Mental-Health Help: Why Unused?

New data shows half of HR professionals won’t discuss their own mental health at work. This may bode poorly for the millions of other workers who have been diagnosed with depression. 

After a pandemic in which so many employees suffered mental-health struggles such as anxiety and depression, 4 in 10 at any given time, by some data, one would hope the stigma might have faded. After all, top CEOs openly discussed mental health during the pandemic, and a few modeled care access by putting their own weekly counselor appointments on their public calendars. 

Yet new figures from the Society for Human Resource Management show that nearly half of HR professionals don’t feel comfortable discussing their own mental health at work, and 26% don’t feel comfortable asking for mental-health resources. “I was incredibly disappointed and surprised by this,” says Ron Seifert, leader of the Workforce Reward and Benefits practice for North America at Korn Ferry. “Frankly, I find these statistics very troubling.” 

In theory, HR professionals are the gatekeepers to these programs, and should be the most enlightened about, and encouraging of, access to mental-health benefits. And yet SHRM’s findings are mirrored by Korn Ferry’s own data, which shows that employees are uncomfortable accessing resources or discussing them with managers, but do value companies that take mental health seriously. The stigma appears to be strongest among office workers who are paid to use their minds. “They’re naturally worried about being perceived as diminished,” says HR expert Ron Porter, senior client partner at Korn Ferry. 

To be sure, most employees are also tight-lipped at work about medical issues such as hypertension or diabetes—but they don’t hesitate to seek treatment. Even if having an open dialogue about personal mental health is impossible, experts say that helping employees access existing benefits is essential. The risks are enormous: According to Gallup figures, 17.8% of US adults were depressed last year, up from 13.8% in 2020. Workers who do not receive treatment are of course suffering unnecessarily, and their work invariably takes a hit. “It can potentially cause them to make mistakes or not complete tasks—and ultimately that’s a risk to the business,” says Porter.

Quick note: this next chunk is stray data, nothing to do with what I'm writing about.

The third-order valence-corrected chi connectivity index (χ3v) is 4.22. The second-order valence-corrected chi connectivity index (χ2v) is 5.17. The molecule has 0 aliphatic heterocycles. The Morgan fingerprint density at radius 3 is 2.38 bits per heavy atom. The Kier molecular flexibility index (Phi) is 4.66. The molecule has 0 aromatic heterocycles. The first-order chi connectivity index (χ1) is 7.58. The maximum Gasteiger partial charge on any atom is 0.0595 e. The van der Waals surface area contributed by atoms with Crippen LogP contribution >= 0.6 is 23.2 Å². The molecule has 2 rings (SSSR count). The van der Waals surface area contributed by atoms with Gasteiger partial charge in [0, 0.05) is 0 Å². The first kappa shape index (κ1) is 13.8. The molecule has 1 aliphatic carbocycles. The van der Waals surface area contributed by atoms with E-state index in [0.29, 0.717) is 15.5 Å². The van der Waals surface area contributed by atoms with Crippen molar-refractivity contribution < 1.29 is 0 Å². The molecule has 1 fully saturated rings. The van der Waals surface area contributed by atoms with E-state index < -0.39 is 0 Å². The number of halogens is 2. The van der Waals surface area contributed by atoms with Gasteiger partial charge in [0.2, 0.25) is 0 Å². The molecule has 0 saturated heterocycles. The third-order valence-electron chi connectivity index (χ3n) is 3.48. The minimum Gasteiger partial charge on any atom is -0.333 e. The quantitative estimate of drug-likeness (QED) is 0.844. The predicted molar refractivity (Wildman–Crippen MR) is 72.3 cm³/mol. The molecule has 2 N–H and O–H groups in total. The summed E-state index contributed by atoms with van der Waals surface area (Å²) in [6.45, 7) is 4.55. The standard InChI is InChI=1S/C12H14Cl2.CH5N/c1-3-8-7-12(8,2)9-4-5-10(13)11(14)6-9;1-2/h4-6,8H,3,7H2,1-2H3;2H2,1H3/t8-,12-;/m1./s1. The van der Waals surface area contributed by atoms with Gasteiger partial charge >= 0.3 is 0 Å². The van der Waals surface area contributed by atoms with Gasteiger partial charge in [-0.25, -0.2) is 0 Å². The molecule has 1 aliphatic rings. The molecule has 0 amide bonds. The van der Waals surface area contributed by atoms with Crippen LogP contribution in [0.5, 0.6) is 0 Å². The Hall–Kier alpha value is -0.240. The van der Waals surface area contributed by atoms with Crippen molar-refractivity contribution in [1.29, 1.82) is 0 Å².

Experts say that ideally, HR staffs would model an optimal attitude about mental-health benefits for employees. Yet in practice, they’re often concerned about privacy, and their hesitance may indicate confidentiality problems within an organization. As a result, employees and HR people alike may bend over backward to avoid being “branded” as mentally ill. “I’ve repeatedly heard people say that they pay out of pocket for mental healthcare for themselves or their children, rather than make a claim,” says Seifert. 

Experts say organizations can overcome individuals’ reticence by regularly announcing available benefits for employees and family members. A simple announcement accomplishes two tasks: “It builds awareness of company offerings, and also can be a step toward stigma reduction,” says Mark Royal, senior client partner at Korn Ferry. 

Building awareness means that every manager knows company policies and offerings and openly checks in with employees. Current data shows that many employees won’t talk to their own managers about mental-health needs. Companies can work around this by offering easy access, such as free counseling sessions that can be booked confidentially, says Royal. That way, making an appointment is as much a nonevent as reserving a conference room is. “Think confidential, easy to access, and on demand,” says Royal. 


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